104

My requirement is to get each client's latest order, and then get top 100 records.

I wrote one query as below to get latest orders for each client. Internal query works fine. But I don't know how to get first 100 based on the results.

    SELECT * FROM (
      SELECT id, client_id, ROW_NUMBER() OVER(PARTITION BY client_id ORDER BY create_time DESC) rn 
      FROM order
    ) WHERE rn=1

Any ideas? Thanks.

2
  • Just to clarify - do you want the first 100 for each client, or the first 100 clients? Nov 20, 2014 at 8:21
  • I want first 100 clients' latest order. Nov 20, 2014 at 8:25

7 Answers 7

104

Assuming that create_time contains the time the order was created, and you want the 100 clients with the latest orders, you can:

  • add the create_time in your innermost query
  • order the results of your outer query by the create_time desc
  • add an outermost query that filters the first 100 rows using ROWNUM

Query:

  SELECT * FROM (
     SELECT * FROM (
        SELECT 
          id, 
          client_id, 
          create_time,
          ROW_NUMBER() OVER(PARTITION BY client_id ORDER BY create_time DESC) rn 
        FROM order
      ) 
      WHERE rn=1
      ORDER BY create_time desc
  ) WHERE rownum <= 100

UPDATE for Oracle 12c

With release 12.1, Oracle introduced "real" Top-N queries. Using the new FETCH FIRST... syntax, you can also use:

  SELECT * FROM (
    SELECT 
      id, 
      client_id, 
      create_time,
      ROW_NUMBER() OVER(PARTITION BY client_id ORDER BY create_time DESC) rn 
    FROM order
  ) 
  WHERE rn = 1
  ORDER BY create_time desc
  FETCH FIRST 100 ROWS ONLY)
9
  • Actually I am confused, if I don't put another SELECT on top of my first query, but write ROWNUM<101 next to rn=1. Why the two results are different? Nov 20, 2014 at 8:51
  • SELECT * FROM ( SELECT id, client_id, create_time, ROW_NUMBER() OVER(PARTITION BY client_id ORDER BY create_time DESC) rn FROM order ) WHERE rn=1 AND rownum<=100 ORDER BY create_time desc Nov 20, 2014 at 8:52
  • 1
    Because in that case, you aren't sorting your rows by the create_time - your result set is randomly ordered, and you just take the first 100; that's essentially a random sample. Nov 20, 2014 at 8:53
  • It just gets top random 100 orders whose rn=1, right? Nov 20, 2014 at 9:00
  • 1
    Guys ... the 12.1 version is terrible and the prior one is outrageous! Do the people at Oracle not see how easy this is in SQL Server, MySQL, and PostGreSQL? May 3, 2019 at 12:28
75

you should use rownum in oracle to do what you seek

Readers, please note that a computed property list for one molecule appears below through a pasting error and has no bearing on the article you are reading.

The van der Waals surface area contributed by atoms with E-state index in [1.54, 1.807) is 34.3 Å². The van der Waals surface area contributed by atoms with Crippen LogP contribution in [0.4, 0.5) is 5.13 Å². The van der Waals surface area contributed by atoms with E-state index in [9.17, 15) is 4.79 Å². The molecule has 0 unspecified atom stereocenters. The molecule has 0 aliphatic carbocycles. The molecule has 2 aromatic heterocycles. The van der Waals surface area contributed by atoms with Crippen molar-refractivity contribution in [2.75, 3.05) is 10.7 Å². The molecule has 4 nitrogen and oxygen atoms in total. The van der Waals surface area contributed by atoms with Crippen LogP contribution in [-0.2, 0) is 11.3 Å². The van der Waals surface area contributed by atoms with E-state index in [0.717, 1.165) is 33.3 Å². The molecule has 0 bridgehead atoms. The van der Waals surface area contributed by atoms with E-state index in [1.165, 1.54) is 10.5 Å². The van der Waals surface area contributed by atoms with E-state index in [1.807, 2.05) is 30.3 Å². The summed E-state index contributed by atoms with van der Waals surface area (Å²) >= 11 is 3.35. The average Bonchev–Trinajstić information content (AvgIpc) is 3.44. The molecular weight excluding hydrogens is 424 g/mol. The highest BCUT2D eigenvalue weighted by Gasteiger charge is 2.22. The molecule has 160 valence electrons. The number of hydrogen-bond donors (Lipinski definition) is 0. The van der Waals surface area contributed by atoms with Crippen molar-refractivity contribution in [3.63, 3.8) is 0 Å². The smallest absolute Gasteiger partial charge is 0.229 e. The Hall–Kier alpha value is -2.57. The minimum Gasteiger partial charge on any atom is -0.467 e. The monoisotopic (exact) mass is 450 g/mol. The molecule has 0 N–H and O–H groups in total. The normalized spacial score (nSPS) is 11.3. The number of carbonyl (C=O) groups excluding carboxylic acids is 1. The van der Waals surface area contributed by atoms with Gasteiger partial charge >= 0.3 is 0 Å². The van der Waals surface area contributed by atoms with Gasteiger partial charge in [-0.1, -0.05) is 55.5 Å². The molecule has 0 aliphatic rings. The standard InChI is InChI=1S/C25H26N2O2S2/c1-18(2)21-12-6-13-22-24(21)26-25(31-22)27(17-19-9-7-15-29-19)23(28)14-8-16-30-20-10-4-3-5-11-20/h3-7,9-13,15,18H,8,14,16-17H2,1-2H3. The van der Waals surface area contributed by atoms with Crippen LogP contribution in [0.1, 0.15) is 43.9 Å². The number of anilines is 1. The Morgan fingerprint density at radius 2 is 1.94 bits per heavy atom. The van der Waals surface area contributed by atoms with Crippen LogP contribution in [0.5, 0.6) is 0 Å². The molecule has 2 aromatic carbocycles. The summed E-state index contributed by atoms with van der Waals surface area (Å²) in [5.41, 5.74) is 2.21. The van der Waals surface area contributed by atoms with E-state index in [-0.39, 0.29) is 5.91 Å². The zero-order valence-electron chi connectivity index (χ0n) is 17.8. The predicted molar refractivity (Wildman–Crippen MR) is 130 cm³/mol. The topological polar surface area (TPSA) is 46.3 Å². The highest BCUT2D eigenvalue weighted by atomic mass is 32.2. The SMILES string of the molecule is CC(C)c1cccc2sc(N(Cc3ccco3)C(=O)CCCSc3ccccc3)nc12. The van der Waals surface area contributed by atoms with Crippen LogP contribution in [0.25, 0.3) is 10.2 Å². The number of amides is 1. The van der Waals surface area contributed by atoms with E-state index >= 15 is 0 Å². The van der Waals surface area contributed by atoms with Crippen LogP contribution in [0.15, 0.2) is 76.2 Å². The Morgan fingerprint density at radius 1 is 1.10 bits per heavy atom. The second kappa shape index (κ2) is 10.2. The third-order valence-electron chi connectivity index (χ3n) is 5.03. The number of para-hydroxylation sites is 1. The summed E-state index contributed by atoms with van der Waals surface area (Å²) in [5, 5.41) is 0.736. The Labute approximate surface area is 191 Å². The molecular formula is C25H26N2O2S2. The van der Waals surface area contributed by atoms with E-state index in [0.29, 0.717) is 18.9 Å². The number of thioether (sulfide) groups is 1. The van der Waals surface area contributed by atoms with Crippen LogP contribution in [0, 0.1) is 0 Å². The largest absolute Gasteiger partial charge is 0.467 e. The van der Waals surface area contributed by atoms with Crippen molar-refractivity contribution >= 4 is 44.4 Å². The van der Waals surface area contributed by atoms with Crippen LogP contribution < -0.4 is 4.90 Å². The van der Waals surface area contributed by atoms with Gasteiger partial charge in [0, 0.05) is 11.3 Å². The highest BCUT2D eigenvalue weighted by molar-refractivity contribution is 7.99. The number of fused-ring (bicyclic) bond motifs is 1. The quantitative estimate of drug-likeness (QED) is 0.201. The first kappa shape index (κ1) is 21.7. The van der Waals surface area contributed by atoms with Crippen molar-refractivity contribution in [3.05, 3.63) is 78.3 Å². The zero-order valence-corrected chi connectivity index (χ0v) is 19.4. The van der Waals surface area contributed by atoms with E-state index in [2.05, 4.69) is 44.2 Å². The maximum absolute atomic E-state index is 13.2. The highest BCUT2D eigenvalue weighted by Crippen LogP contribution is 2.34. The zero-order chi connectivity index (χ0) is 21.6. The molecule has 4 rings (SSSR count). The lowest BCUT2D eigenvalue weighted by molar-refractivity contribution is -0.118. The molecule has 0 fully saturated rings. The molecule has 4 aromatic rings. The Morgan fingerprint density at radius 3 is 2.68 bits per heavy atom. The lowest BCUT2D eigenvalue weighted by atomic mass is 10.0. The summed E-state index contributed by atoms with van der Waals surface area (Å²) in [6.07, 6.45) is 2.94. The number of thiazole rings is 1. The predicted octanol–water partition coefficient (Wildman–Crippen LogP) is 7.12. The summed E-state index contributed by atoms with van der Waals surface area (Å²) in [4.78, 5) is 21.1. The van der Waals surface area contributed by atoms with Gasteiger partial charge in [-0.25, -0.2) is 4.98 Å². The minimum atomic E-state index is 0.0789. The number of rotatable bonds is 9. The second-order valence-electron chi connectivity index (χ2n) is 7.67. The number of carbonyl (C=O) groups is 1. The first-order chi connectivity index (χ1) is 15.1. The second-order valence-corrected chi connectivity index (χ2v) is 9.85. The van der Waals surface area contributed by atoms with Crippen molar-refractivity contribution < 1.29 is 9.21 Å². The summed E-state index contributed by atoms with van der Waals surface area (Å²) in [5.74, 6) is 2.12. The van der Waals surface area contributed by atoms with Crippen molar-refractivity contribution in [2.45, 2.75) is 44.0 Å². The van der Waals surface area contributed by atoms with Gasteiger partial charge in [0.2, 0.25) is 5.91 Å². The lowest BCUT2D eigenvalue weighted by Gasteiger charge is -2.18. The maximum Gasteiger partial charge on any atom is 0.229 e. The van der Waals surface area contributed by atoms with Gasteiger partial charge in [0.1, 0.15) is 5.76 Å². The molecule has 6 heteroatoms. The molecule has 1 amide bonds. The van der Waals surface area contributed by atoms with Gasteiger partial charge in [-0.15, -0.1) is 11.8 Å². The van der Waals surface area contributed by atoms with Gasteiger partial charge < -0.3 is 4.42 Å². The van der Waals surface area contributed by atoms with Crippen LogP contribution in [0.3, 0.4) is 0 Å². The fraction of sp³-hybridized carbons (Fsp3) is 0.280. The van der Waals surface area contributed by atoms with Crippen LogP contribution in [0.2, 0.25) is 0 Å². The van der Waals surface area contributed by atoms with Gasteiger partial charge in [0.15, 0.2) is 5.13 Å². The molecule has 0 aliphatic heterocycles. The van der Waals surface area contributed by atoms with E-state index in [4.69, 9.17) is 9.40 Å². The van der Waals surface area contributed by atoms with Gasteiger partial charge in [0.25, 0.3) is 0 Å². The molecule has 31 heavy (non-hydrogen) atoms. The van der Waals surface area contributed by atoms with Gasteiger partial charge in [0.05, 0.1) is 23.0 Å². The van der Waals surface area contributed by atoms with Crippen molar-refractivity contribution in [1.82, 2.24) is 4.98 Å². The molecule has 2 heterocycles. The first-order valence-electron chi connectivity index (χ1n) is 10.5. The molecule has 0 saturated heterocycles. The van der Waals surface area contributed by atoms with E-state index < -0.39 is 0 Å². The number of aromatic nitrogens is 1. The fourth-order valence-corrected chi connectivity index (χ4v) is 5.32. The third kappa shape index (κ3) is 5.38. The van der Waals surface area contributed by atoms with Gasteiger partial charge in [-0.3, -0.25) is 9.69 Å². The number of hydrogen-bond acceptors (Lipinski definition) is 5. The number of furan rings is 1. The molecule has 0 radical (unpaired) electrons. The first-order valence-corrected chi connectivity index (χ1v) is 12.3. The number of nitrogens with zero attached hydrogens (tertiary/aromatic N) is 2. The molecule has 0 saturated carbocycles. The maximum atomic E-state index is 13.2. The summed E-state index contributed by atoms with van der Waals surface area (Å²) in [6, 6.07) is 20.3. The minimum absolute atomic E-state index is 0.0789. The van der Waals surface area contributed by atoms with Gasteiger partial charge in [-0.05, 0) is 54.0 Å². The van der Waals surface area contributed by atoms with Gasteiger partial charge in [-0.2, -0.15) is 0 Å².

where rownum <= 100

see also those answers to help you

limit in oracle

select top in oracle

select top in oracle 2

1
  • There are two ways to do this.SELECT * FROM(SELECT * FROM ( SELECT id, client_id, ROW_NUMBER() OVER(PARTITION BY client_id ORDER BY create_time DESC) rn FROM order ) WHERE rn=1) WHERE ROWNUM < 101Or SELECT * FROM ( SELECT id, client_id, ROW_NUMBER() OVER(PARTITION BY client_id ORDER BY create_time DESC) rn FROM order ) WHERE rn=1 AND ROWNUM<101 I test these two, the results are different. Nov 20, 2014 at 8:26
15

As Moneer Kamal said, you can do that simply:

SELECT id, client_id FROM order 
WHERE rownum <= 100
ORDER BY create_time DESC;

Notice that the ordering is done after getting the 100 row. This might be useful for who does not want ordering.

Update:

To use order by with rownum you have to write something like this:

SELECT * from (SELECT id, client_id FROM order ORDER BY create_time DESC) WHERE rownum <= 100;
1

To select top n rows updated recently

SELECT * 
FROM (
   SELECT * 
   FROM table 
   ORDER BY UpdateDateTime DESC
)
WHERE ROWNUM < 101;
0

First 10 customers inserted into db (table customers):

select * from customers where customer_id <=
(select  min(customer_id)+10 from customers)

Last 10 customers inserted into db (table customers):

select * from customers where customer_id >=
(select  max(customer_id)-10 from customers)

Hope this helps....

1
  • 1
    Your queries assume that there are no gaps in customer_id. If that assumption is wrong (because rows were deleted, because the sequence used to populate the PK uses caching / an increment greater than 1 / ...), it will return fewer rows than requested. Nov 10, 2016 at 20:05
0

First, to just get the first N rows in a table regardless of any ordering this will work:

SELECT *
FROM Order
WHERE ROWNUM <= N;

But say you want to get the last 50 orders?

SELECT *
FROM Order
WHERE ROWNUM <=N
ORDER BY Created_date DESC;

This would actually retrieve the first N rows then sort them by the Created_Date.

What is needed is to sort the records by date first then get the N rows

SELECT * 
FROM Order
ORDER BY Created_date DESC
FETCH FIRST N ROWS ONLY;

OR

SELECT *
FROM
(
  SELECT *
  FROM Order
  ORDER BY Created_Date DESC
)
WHERE ROWNUM <=N;
-5

Try this:

   SELECT *
FROM (SELECT * FROM (
    SELECT 
      id, 
      client_id, 
      create_time,
      ROW_NUMBER() OVER(PARTITION BY client_id ORDER BY create_time DESC) rn 
    FROM order
  ) 
  WHERE rn=1
  ORDER BY create_time desc) alias_name
WHERE rownum <= 100
ORDER BY rownum;

Or TOP:

SELECT TOP 2 * FROM Customers; //But not supported in Oracle

NOTE: I suppose that your internal query is fine. Please share your output of this.

4
  • 1
    It gave error like "ORA-00923: FROM keyword not found where expected." I don't think TOP works. Nov 20, 2014 at 8:19
  • 4
    Oracle doesn't support TOP Nov 20, 2014 at 8:20
  • Sorry but i dont have oracle installed yet in my system it is basic SQL command, thats why i ask for the output
    – Sarz
    Nov 20, 2014 at 8:20
  • Edited try this for oracle
    – Sarz
    Nov 20, 2014 at 8:22

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